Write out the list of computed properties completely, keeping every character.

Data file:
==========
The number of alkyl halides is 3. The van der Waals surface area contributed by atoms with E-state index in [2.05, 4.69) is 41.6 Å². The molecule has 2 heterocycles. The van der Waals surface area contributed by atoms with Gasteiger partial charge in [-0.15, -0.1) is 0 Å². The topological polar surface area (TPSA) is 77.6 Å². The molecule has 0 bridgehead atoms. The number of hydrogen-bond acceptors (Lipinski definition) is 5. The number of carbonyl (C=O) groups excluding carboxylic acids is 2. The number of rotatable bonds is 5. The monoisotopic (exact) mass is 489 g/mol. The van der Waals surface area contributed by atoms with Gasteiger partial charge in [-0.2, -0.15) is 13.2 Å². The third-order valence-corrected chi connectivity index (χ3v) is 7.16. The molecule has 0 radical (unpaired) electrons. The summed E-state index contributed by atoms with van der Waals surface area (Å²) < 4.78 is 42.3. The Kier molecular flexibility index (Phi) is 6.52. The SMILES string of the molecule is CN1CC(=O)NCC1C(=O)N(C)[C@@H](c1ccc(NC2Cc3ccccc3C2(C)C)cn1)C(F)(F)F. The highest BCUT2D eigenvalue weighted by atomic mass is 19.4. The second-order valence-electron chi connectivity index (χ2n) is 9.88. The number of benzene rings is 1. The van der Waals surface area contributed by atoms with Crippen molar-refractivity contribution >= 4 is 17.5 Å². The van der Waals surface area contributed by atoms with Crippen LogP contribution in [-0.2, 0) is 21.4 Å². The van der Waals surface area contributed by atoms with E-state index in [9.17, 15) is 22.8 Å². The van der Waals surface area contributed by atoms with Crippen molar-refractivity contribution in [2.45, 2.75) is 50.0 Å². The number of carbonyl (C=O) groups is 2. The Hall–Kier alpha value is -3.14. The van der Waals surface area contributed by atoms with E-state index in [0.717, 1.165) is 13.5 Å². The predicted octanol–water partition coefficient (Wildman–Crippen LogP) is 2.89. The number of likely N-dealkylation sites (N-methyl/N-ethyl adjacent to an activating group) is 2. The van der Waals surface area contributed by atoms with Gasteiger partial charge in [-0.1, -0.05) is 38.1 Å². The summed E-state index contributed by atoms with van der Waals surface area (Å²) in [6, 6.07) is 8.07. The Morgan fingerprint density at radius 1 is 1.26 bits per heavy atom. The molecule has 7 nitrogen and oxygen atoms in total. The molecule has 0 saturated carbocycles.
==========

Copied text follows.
The number of alkyl halides is 3. The van der Waals surface area contributed by atoms with E-state index in [2.05, 4.69) is 41.6 Å². The molecule has 2 heterocycles. The van der Waals surface area contributed by atoms with Gasteiger partial charge in [-0.15, -0.1) is 0 Å². The topological polar surface area (TPSA) is 77.6 Å². The molecule has 0 bridgehead atoms. The number of hydrogen-bond acceptors (Lipinski definition) is 5. The number of carbonyl (C=O) groups excluding carboxylic acids is 2. The number of rotatable bonds is 5. The monoisotopic (exact) mass is 489 g/mol. The van der Waals surface area contributed by atoms with Gasteiger partial charge in [-0.2, -0.15) is 13.2 Å². The third-order valence-corrected chi connectivity index (χ3v) is 7.16. The molecule has 0 radical (unpaired) electrons. The summed E-state index contributed by atoms with van der Waals surface area (Å²) < 4.78 is 42.3. The Kier molecular flexibility index (Phi) is 6.52. The SMILES string of the molecule is CN1CC(=O)NCC1C(=O)N(C)[C@@H](c1ccc(NC2Cc3ccccc3C2(C)C)cn1)C(F)(F)F. The highest BCUT2D eigenvalue weighted by atomic mass is 19.4. The second-order valence-electron chi connectivity index (χ2n) is 9.88. The number of benzene rings is 1. The van der Waals surface area contributed by atoms with Crippen molar-refractivity contribution >= 4 is 17.5 Å². The van der Waals surface area contributed by atoms with Crippen LogP contribution in [-0.2, 0) is 21.4 Å². The van der Waals surface area contributed by atoms with E-state index in [9.17, 15) is 22.8 Å². The van der Waals surface area contributed by atoms with Crippen molar-refractivity contribution in [2.45, 2.75) is 50.0 Å². The number of carbonyl (C=O) groups is 2. The Hall–Kier alpha value is -3.14. The van der Waals surface area contributed by atoms with E-state index in [0.717, 1.165) is 13.5 Å². The predicted octanol–water partition coefficient (Wildman–Crippen LogP) is 2.89. The number of likely N-dealkylation sites (N-methyl/N-ethyl adjacent to an activating group) is 2. The van der Waals surface area contributed by atoms with Gasteiger partial charge in [-0.1, -0.05) is 38.1 Å². The summed E-state index contributed by atoms with van der Waals surface area (Å²) in [6, 6.07) is 8.07. The Morgan fingerprint density at radius 1 is 1.26 bits per heavy atom. The molecule has 7 nitrogen and oxygen atoms in total. The molecule has 0 saturated carbocycles.